Somerbrook Lavender Farm is home away from home

Published on Thu, Jul 3, 2008 by Coral GarnickScott and Nan Meaker started their lavender business, Somerbrook Lavender Farm, three years ago with 1,075 lavender starts from Sequim, but they didn’t want to stop there.In June of 2007 the Meakers finished their “latest ambition” - Somerbrook Guesthouse.

Read More News

Somerbrook Lavender Farm is home away from home

By Coral Garnick

Scott and Nan Meaker started their lavender business, Somerbrook Lavender Farm, three years ago with 1,075 lavender starts from Sequim, but they didn’t want to stop there. In June of 2007 the Meakers finished their “latest ambition” - Somerbrook Guesthouse.

The Brook family in England, ancestors of the Meaker family, used to have an estate in Somerset County, so when Scott and Nan made their lavender farm, they decided to combine those two concepts to create the name Somerbrook Lavender Farm, and when the guesthouse was finished they thought it only appropriate to follow the same trend, naming it Somerbrook Guesthouse.

The two-story guesthouse has three suits, a living room, library, den, laundry room and fully stocked kitchen, and is located on the Meaker’s property on H Street. The guesthouse can be rented by individual suite or entire house throughout the year by night, week or month.

The most popular length of stay at the guesthouse has been a week, although they have had people stay a month, and people who just stay for a night or over a weekend. Scott and Nan have been told that the guesthouse is a great place for people to get away and relax, which is just what they envisioned when they designed it; they wanted a place where people could take a break and have privacy, Nan Meaker said.

The Meakers compare the suites in their guesthouse to high-end suites in a hotel. Each suite has its own bathroom with a jetted tub, a small dining table to eat in privacy, a walk-in closet, an iPod docking station and a large TV with DVD/VCR. The suites were named according to the color of their walls, Misty Harbor, French Sonnet and Lavender, and the entire guesthouse is filled with antiques - some Scott and Nan found at estate sales, and some from Scott’s mother they had stored in their barn. The guesthouse was also constructed with complete sound insulation for comfort and privacy, Nan said.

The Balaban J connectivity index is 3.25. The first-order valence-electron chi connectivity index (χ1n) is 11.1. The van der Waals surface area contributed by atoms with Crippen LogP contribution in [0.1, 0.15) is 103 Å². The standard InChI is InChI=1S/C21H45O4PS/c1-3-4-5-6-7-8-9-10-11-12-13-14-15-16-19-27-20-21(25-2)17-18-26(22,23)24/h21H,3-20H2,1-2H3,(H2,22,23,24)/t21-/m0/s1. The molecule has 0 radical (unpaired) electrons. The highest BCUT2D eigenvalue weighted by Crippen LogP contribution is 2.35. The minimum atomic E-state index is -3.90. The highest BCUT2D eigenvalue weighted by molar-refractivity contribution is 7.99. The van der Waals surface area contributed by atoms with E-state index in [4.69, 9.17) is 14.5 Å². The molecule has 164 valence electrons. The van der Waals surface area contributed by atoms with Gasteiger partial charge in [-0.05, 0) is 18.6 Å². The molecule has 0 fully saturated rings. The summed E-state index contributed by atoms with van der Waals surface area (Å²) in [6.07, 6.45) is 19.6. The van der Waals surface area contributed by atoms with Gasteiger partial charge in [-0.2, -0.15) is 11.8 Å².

The Meakers had a website built for the guesthouse in February, which has given them a lot more attention. Because of the proximity to Vancouver, Scott and Nan anticipate even more attention during the 2010 Olympics, but they have been given strong advice not to take reservations yet because they need to make sure they have appropriate rates. Their plan at this time is to create a waiting list, and a year before the Olympics they will call down their list and tell people what rates they plan on having, and then rent it to the first person on their list that accepts them, Nan said.

Scott and Nan came to Blaine in 1999 when they were about to have their fourth child; they grew out of their house in Bellingham and decided it was time for something larger. Scott’s brother was also looking for a new place for him and his family, and found adjoining properties on H Street in Blaine, which the two families purchased. Three years after they moved to Blaine, Scott’s mother moved into a small house on their property as well. “We call it Meakerville,” Nan said.

In 2005 Scott and Nan bought the five-acre lot next to their property, because it came up for sale, but were still in the process of starting their new lavender business, so they left it alone.

Once their lavender was purchased and planted, Nan said that she and Scott realized their next step was to develop the new property, so Scott, a contractor, drafted plans for a new house.

In January 2006 Scott and Nan had a design they were happy with and started construction. Even though they contracted out most of the work, Scott did some of the finishing touches, such as putting in hardwood floors and building the rock wall behind the fireplace.

When the house was finished in June 2007, Scott and Nan had the option to sell, but they decided to invest in it instead, turning it into a family guesthouse and rental.

“I have family in Arizona that come visit, and friends that come up a few times a year,” Nan said. “Now they have a place to stay. We are just hoping to get enough people to rent the house to make the mortgage payments.”

They currently sell their lavender from a cart in front of their house, but Nan said someday farther down the road they may decide to market it, or create a small store to sell lavender products. “We are pretty much satisfied with everything right now,” Nan said. “But the guesthouse will continue to be a place for family and friends as well as a getaway for people on vacation.”

Visit for more information.